Symbolic method also brings with it a new, and in some ways, problematic range of â€˜secondary' interests. In moving away from the symptoms of colonial rowdyism in Part 1, the tale is not thereby always less topical, but it now devises markedly wider tests in order to probe the originating credentials of the European mission in Africa. As a compendium of decadent excesses, the figure of Kurtz is obviously central to the tale's free-wheeling and -- as some readers have felt -- erratically widening scope. His is the most comprehensive test and the most spectacular fall; in one of his many guises, he offers access to what might be called Europe's political unconscious -- into the underlying obsessions and needs that both fostered and found relief in the imperial project. And finally, when Marlow returns to Europe, he brings with him a Kurtzian legacy that helps to shape an even wider vision of Western civilization and its discontents.
Early in Part 2, with the beginning of Marlow's journey to the interior, the tale signals that the narrator's own inherited British traditions will be the first to come under scrutiny. The terms of this ordeal would have been familiar to late-Victorian readers, since what is on trial is a principle at the very basis of their culture and underpinning its â€˜mission' in the colonies -- the work ethic as an agency of order and progress. In Britain, the gospel of work was associated with the Victorian sage Thomas Carlyle, in whose writings the principle gathered numerous moral, religious and philosophic resonances. As a British merchant seaman, Marlow's tradition is a seamanly inflexion of the Carlylean gospel. Marlow spells out the tonalities of this humanistic ideal: â€˜I don't like work -- no man does -- but I like what is in the work -- the chance to find yourself. Your own reality -- for yourself, not for others' (p. 000). For him, the notion brings with it a view the seaman's life as involving the pursuit of an honourable vocation, the performance of a social obligation in the cause of human solidarity and the restraining of individuality by the collective ethic. Translated into the context of colonial â€˜work', the ethic also involves a tough, no-nonsense pragmatism -- the ability, as Marlow puts it, to bury dead hippo without being too bothered by the smell.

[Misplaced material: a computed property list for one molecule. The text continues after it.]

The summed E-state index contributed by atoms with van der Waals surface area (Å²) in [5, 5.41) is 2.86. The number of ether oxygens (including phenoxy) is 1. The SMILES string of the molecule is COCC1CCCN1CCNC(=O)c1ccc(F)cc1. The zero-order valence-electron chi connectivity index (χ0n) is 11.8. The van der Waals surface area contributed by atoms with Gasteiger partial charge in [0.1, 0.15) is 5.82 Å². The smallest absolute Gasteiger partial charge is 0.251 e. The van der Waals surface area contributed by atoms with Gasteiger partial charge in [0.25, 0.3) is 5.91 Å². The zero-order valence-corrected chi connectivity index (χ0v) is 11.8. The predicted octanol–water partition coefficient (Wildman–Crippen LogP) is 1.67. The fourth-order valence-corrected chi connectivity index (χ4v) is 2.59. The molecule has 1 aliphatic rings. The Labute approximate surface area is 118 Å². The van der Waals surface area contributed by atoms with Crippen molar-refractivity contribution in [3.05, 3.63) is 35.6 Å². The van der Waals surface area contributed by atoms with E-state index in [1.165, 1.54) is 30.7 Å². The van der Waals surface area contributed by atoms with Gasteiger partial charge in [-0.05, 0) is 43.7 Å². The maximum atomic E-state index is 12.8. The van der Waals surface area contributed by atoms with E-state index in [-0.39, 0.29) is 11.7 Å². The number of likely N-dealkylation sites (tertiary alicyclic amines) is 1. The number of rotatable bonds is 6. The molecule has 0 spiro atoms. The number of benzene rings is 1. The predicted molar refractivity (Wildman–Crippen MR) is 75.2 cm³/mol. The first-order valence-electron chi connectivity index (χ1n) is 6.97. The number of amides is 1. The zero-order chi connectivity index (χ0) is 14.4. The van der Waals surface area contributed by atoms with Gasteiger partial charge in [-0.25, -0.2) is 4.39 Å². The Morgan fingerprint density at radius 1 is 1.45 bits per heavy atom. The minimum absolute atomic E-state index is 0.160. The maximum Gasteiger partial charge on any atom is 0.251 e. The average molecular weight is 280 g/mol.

But even an immunity to noxious smells cannot defend Marlow from being challenged on several fronts. He is quickly made aware, when he becomes â€˜one of the Workers, with a capital' (p. 00), that a wider political machinery can itself be found to exploit the superficial rhetoric of the Carlylean work ethic to legitimize its ultimately criminal purpose. (In 1898, Leopold had required of his agents that they â€˜accustom the population to general laws, of which the most needful and the most salutary is assuredly that of work' [cited in Kimbrough, ed,. p. 79]). Once in Africa, he quickly learns that his work efforts are either rendered futile by a lawless inefficiency or part of a process ultimately devoted to base ends.
Even though Marlow tries to attend to practicalities involved with the job in hand -- the problem of acquiring rivets, tracking river-obstacles and efficient steering -- he is increasingly forced to question how far the job-sense is a necessary avoidance of a painful knowledge of the self and world. At a crucial point in the narrative, two documents serve to bring home his crisis of choice: on the one hand, the clear seamanly purpose he finds in Towson's nautical manual, a symbolic reminder of his inherited traditions, or, on the other, the searing self-contradictions of Kurtz's pamphlet, a signpost to the possibility of different kinships and allegiances.
In more senses than one, Marlow loses navigational clarity and purpose. The pressures put upon him reflect more widely on a tradition of liberal humanism that, when faced by the flinty actualities of wider colonial politics, has commonly suffered painful defeat and been left with a legacy of nervous irritation, panic, hysteria and frustrated silence. At the point where Marlow's panic sets in, Kurtz becomes a more material presence; as the narrator begins to share empathically in Kurtz's ordeal, their crises intermesh.